- Proposal for Ontario 'open university'
- Announcements that need to be tolled
- Chris Redmond
- Communications and Public Affairs
The one wearing pants is former prime minister Paul Martin, who visited the university Friday, met with officials and gave a public talk in the Student Life Centre. He was inveigled into posing with members of the No Pants Group, associated with the Computer Science Club and the Computational Math Club. "The present tradition," says Holden Karau (at right in photo), "is not to wear pants on Friday (although the majority of people wear pants to school and remove their pants there since it is still cold)." Demonstrating the necessary sang-froid with him are, left to right, Qifan Xi, Jake Parker, and Joel Merk.
Proposal for Ontario 'open university'
HEQCO has released a new research paper, Degrees of Opportunity: Broadening Student Access by Increasing Institutional Differentiation in Ontario Higher Education. Prepared by higher education scholars Glen Jones and Michael Skolnik, this paper was commissioned to determine whether there are significant gaps in Ontario’s postsecondary education system with respect to education and research activities and, if so, how these gaps might be addressed.
“Examining the design of Ontario’s postsecondary system is a key component of HEQCO’s mandate,” said Dr. Ken Norrie, vice-president of research for the Council. “Ontario’s higher education sector faces several significant issues, including growing enrolment demand, particularly in the Greater Toronto Area, and the need to provide educational opportunities that respond to the province’s economic needs. Degrees of Opportunity is an initial attempt to tackle these challenges by examining the current design of the postsecondary system.”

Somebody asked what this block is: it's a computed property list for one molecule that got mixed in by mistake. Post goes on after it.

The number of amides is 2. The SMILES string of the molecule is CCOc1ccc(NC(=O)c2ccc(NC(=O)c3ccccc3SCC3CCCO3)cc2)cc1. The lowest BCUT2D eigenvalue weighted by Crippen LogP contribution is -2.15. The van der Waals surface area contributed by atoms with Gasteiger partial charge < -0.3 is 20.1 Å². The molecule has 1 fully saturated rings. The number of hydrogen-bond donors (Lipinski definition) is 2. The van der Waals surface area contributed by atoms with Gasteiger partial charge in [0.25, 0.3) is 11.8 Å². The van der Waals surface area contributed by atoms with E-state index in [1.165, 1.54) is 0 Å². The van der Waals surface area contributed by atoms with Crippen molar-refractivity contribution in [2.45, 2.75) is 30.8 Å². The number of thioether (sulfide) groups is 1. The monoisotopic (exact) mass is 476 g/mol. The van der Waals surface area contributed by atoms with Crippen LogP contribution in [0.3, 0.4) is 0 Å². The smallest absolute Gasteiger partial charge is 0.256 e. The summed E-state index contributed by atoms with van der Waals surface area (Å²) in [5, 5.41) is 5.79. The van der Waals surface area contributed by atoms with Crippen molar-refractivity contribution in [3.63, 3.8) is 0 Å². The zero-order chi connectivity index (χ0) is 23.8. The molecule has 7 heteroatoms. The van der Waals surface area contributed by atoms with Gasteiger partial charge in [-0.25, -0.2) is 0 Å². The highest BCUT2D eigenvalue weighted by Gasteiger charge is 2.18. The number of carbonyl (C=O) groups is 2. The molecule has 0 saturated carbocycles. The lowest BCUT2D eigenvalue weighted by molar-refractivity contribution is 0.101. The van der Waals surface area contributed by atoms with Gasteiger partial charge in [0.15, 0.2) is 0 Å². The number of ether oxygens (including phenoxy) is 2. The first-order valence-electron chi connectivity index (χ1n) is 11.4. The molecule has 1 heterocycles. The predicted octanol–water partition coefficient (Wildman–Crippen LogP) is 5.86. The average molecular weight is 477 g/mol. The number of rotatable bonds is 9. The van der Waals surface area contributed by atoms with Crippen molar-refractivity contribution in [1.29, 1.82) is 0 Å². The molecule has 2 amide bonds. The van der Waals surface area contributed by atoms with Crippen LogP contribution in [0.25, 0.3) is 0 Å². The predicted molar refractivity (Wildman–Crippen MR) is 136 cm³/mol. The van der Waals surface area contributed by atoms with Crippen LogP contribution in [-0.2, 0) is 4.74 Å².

Jones and Skolnik conclude that Ontario’s higher education system could benefit from several new types of postsecondary structures, including teaching-oriented institutions that focus on undergraduate education; collaborative programs; an “open university” that enables learners to combine credits from different institutions and learning experiences; and greater pathways for college students to attain a bachelor’s degree and continue on to graduate study.
“In today’s economy, we can’t rest on our laurels. Our research is aimed at ensuring we know how our system of higher education is working and what needs to be done to keep it working well,” said Norrie. “Our review of the system will look at the full range of opportunities that Ontarians need in order to be competitive in the knowledge economy.”
This paper is the first of a series of research projects and stakeholder consultations that HEQCO plans before developing its advice to the minister on system planning issues. HEQCO is an arm’s-length agency of the Government of Ontario, mandated to conduct research, evaluate the postsecondary education system, and provide policy recommendations to the minister of training, colleges and universities with a view to enhance the quality, access, and accountability of Ontario’s higher education system. President of the council is James Downey, who was president of UW 1993 to 1999.
Earlier last week, the council released its Second Annual Review and Research Plan. This document highlights the Council's research findings over the past year and lays out a comprehensive plan for continuing its research into improving postsecondary education in Ontario.